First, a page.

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TECHNICAL PAPERS

Approaches for Model Validation: Methodology and Illustration on a Sheet Metal Flanging Process

[+] Author and Article Information
Thaweepat Buranathiti, Jian Cao, Wei Chen

Department of Mechanical Engineering, Northwestern University, Evanston, IL 60208

Lusine Baghdasaryan

Department of Mechanical & Industrial Engineering, University of Illinois at Chicago, Chicago, IL 60607

Z. Cedric Xia

Ford Scientific Research Laboratory, Dearborn, MI 48121

J. Manuf. Sci. Eng 128(2), 588-597 (May 09, 2006) (10 pages) doi:10.1115/1.1807852 History: Received January 03, 2004; Revised May 24, 2004; Online May 09, 2006
Copyright © 2006 by ASME
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References

Figures

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The flow chart for model validation processes. Note that MCS stands for Monte Carlo simulation and FE stands for finite element
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An experimental stress–strain curve of one sample from uniaxial tensile tests
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Relations between the strain-hardening exponent (n), the strength coefficient (K), and the yield stress (Y) obtained from the sample (mild) steel sheets
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The computational results at different setting points associated with the variation of material characteristics for creating metamodels: (a) combined-hardening model and (b) isotropic hardening model. (Note that due to scale the plots look similar but indeed they are different in details)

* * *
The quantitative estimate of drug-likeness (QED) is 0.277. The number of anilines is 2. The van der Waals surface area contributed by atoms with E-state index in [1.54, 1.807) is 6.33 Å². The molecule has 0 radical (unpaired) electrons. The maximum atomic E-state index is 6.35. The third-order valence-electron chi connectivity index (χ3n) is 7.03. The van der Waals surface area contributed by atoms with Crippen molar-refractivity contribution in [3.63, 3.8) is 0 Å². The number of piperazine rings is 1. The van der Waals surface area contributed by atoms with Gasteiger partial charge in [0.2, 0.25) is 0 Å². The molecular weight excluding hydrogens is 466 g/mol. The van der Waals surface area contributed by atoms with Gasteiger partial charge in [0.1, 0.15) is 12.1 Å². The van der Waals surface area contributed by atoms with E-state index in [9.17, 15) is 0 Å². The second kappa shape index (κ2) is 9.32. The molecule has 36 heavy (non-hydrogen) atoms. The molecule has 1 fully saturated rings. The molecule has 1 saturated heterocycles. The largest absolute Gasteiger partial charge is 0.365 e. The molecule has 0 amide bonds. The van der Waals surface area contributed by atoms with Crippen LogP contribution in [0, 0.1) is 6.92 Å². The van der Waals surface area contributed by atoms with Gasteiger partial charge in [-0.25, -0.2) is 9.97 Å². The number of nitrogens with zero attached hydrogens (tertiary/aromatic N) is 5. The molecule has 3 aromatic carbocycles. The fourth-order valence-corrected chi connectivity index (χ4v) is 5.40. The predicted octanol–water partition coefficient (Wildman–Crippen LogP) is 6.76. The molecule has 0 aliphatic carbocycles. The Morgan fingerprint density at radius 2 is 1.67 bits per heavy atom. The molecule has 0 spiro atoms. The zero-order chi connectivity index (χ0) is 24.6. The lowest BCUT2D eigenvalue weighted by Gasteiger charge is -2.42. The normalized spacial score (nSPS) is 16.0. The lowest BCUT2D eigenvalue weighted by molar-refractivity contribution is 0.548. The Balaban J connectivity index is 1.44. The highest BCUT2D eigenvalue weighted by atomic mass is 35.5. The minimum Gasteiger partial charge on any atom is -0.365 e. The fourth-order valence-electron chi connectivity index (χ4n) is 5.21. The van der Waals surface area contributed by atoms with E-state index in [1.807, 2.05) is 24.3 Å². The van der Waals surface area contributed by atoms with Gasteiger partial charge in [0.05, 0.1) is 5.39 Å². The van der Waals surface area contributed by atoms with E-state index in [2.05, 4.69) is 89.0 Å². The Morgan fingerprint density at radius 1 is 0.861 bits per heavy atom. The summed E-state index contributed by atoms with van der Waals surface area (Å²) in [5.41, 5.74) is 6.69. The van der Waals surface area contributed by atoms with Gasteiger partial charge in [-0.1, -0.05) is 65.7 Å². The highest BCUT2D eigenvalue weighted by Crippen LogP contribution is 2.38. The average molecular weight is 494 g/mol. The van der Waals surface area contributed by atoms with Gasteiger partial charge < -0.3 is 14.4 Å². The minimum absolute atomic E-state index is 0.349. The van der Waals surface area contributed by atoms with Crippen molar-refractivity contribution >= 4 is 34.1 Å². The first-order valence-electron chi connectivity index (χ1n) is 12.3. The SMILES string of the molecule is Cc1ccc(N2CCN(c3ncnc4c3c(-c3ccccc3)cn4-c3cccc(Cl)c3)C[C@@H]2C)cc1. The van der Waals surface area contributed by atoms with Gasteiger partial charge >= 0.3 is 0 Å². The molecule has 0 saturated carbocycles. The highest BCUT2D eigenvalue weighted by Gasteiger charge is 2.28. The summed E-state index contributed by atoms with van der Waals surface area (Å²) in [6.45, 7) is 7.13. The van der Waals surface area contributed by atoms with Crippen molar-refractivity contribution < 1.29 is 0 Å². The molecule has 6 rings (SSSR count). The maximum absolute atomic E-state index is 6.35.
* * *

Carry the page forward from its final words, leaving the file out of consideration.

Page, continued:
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The graphical comparison between the experimental and predicted results at the corresponding design points
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The distributions of model predictions associated with uncertainties (the solid curves), the fitted normal distribution (the dashed curves), 95% confidence intervals (the shorter vertical solid lines), and the corresponding experimental results (the taller vertical dashed lines) at the design point (3,30). Note that the results of model 1 (a) show in thicker lines compared to that of model 2 (b).
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The distributions of model predictions associated with uncertainties (the solid curves), the fitted normal distribution (the dashed curves), 95% confidence intervals (the shorter vertical solid lines), and the corresponding experimental results (the taller vertical dashed lines) at each design point. Note that the results of model 1 (combined hardening) show in thicker lines compared to that of model 2 (isotropic hardening).
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Illusion of a two-sided confidence interval
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Schematic of springback, where L is the flange length, g is the gap between the die and the punch, θO is the flange angle at the fully loaded configuration, θf is that of the unloaded configuration, and Δθ is the springback angle

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